I talked about this briefly in our exchange yesterday, but I would like to expand a bit. CFI, JREF, AA, and even many humanist organizations are not performing the same task that (as far as I know) atheism+ is attempting to do. CFI, for example, is a scientific skepticism organization that has an explicit mandate to advocate for science education in fields like “alternative medicine”, evolution, and church/state separation. Combatting racism, misogyny, homophobia, transphobia, and other social justice topics that are listed by the atheism+ folks is an issue that lies well outside CFI’s mandate; and so it should, an organization must stick to its mandate or it loses focus. That being said, there is no room within organizations like CFI for people who are primarily interested in either working on, or learning about, these social justice issues. To say that atheism+ uses up scarce resources that CFI needs is roughly akin to the US Department of Education saying that CFI is horning in on its territory – they are organizations with perhaps roughly overlapping bailiwicks, but they do not focus on the same issues.
I do not think it is a good point, or ever a valid one, to speculate on whether or not atheism+ will succeed, thus wasting money. Atheism+ is sure to fail if nobody puts any effort into it, but for the reasons I outline above, the fact that the major organizations are not doing what atheism+ does is reason enough to suggest that this line of reasoning is empty, at best.
The issue of “civility” is one that I find very tiresome, because it is based on extremely flawed assumptions of de facto equality between groups. To use an extreme example, if a man calls me “nigger” I am not being ‘equally uncivil’ when I call him a “racist cockbucket”. To use a less extreme example, it is not “equally uncivil” to call out someone who suggests that pregnant rape victims should “see it as a blessing in disguise”, even in extremely harsh language. To use an even milder example, it is not “incivil” to identify someone as homophobic when they say that while they don’t “have a problem with gay people”, they don’t think they should be allowed to marry each other because it will destroy society.
There are a number of high-minded and “civil” ways to dehumanize minority groups. There are comparatively fewer ways to mount an appropriate defense that will not be seen as “incivil”. Demanding “civility” often results in a restoration of the status quo of power divides, in which minority groups must sit mutely in the face of politely-worded abuse (or worse, appease their abusers with equally politely-worded responses). The problem that the “incivility” argument has is that it assumes that any level of incivility is equally bad, and that cracking down on it punishes/restricts both groups evenly. In reality, it is somewhat like watching someone defend themselves with their fists against someone with a gun, and deciding that the answer is to simply demand that they stand on opposite sides of the room.
“Also, if these already existing movements are bad social justice issues, isn’t the solution to pick up on their broken forms and fix them, instead of create whole new ones?”
Not always, no. This was much the same argument being made by people during the Occupy movement, suggesting that they should just run as Democrats and/or Republicans if they didn’t like the political system. There are things that can be accomplished by a “third party” that cannot be (or cannot more easily be) accomplished from within the existing framework. New, external organizations are far more nimble and not prone to organizational inertia. Furthermore, I once again return to the fact that many of the large organizations do not have a specific mandate that matches that of atheism+. Turning these organizations into social justice advocates invites a whole host of other criticisms, to say nothing of the fact that stretching an organization too thin often makes it less effective at everything it tries to do. I cannot support this contention with evidence either way – perhaps James Croft has done some research into the topic of organizational effectiveness and structure, but that lies well outside my education.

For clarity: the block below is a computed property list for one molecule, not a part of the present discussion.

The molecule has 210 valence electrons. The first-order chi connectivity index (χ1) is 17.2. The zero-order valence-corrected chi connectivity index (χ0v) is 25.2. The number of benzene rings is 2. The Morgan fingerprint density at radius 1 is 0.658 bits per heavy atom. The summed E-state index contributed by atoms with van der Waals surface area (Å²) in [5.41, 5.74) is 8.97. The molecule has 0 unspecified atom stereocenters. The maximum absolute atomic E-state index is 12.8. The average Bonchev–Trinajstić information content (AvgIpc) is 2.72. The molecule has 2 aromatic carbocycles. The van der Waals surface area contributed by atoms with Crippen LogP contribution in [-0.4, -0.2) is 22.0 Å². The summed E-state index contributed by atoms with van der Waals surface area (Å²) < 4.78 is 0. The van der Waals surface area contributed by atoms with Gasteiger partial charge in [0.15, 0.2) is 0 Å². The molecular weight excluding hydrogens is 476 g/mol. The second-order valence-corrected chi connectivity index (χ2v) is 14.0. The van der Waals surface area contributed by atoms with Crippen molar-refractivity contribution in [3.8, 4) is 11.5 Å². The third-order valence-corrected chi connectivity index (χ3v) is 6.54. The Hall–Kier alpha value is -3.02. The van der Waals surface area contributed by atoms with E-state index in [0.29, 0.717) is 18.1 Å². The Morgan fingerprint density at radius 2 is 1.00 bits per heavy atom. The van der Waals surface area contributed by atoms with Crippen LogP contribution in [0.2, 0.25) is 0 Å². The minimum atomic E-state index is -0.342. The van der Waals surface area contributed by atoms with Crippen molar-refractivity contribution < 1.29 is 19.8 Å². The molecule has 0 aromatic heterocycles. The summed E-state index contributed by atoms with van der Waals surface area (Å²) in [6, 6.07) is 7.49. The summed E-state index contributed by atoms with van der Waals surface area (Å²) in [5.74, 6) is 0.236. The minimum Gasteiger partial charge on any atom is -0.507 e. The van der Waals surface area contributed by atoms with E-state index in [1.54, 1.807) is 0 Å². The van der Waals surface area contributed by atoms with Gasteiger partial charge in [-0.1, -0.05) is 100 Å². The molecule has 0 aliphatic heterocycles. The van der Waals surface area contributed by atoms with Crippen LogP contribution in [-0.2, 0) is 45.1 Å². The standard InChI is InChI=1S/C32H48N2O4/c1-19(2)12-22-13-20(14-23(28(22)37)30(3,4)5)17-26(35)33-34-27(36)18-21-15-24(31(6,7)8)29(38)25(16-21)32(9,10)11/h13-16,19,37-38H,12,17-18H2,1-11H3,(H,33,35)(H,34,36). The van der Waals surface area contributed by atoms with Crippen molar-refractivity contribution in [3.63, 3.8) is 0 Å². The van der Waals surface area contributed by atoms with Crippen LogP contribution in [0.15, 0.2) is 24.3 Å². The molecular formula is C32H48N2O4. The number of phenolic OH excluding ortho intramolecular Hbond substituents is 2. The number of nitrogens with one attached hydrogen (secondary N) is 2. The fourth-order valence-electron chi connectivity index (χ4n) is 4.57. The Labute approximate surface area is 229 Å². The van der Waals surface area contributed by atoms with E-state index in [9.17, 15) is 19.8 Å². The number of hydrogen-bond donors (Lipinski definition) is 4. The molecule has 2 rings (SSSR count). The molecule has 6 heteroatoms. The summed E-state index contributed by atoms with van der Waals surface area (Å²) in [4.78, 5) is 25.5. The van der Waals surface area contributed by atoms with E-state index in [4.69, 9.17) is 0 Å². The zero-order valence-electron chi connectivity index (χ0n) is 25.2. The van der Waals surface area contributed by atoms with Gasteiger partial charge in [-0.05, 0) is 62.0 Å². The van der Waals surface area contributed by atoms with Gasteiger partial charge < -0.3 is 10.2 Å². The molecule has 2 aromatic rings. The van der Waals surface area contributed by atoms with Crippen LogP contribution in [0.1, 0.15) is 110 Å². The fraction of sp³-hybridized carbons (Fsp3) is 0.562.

I’m not a fan of categorisation since it too easily leads to ad hominem claims and refusal to acknowledge dissenting views (as I think is happening with many people, who are lumped unfairly with labels like misogynist and, according to Myers “irredeemable pest with nothing positive to contribute”; but also those who view FtB as hivemind and conglomerate of one voice, which is also unfair, etc. etc.
I am occasionally irked when people use the term “misogynist” in conversations, not because it is “incivil”, but because it is both inaccurate and easily misunderstood. When I say “inaccurate”, I mean that a person who has a specific belief or attitude that is underpinned by misogyny, that does not make them “a misogynist”. Labeling them thusly places the blame on the wrong party. We are products of a misogynist environment and culture – some of us have simply learned specific methods for resisting it. It is, however, extremely cumbersome to continually identify someone as “a product of a misogynist environment who is failing to recognize the flawed assumptions underpinning his argument, and thus allowing himself to reach a fatuous and harmful conclusion”; “misogynist” is far quicker.
The reason I abhor that particular conversational shortcut is that the people who are saying these misogynist things usually don’t understand the fact that their statements are philosophically flawed and disproportionately harmful along gender lines. While the shortcut is useful to the speaker (and any listeners who are similarly clued in to the larger thought process), calling someone “a misogynist” will usually result in outrage and confusion on the part of the identified person, who has a very different understanding of what the word “misogynist” means (an image comes to mind of an unshaven lout in an undershirt and stretch pants, demanding his wife get back in the kitchen and make him a sammich – a caricature of the true face of misogyny).
Of course, the above paragraph assumes that the party making the identification is interested in whether or not the accused person understands why/how he is “a misogynist”. Oftentimes that is not the case – they just want the person to stop saying/doing misogynistic things. And so, these people go away and spin fabrications of shrieking and oversensitive feminazis who scream “misogyny” every time a man speaks or criticizes a woman. From their perspective, that’s what’s happening, because they lack the basic understanding of what misogyny is or how it works. Yes, feminists call people misogynists – when those people do/say misogynistic things. I do not share your assessment that this labeling is “unfair” – I do however think that applying it to a person globally (i.e., “soandso is a misogynist”) is a mistake, and I have said as much several times on my blog.
Obviously, this is a lot to wade through, but I felt it might be useful to people having this conversation in other venues. Tauriq and I are likely to continue this conversation, so expect updates.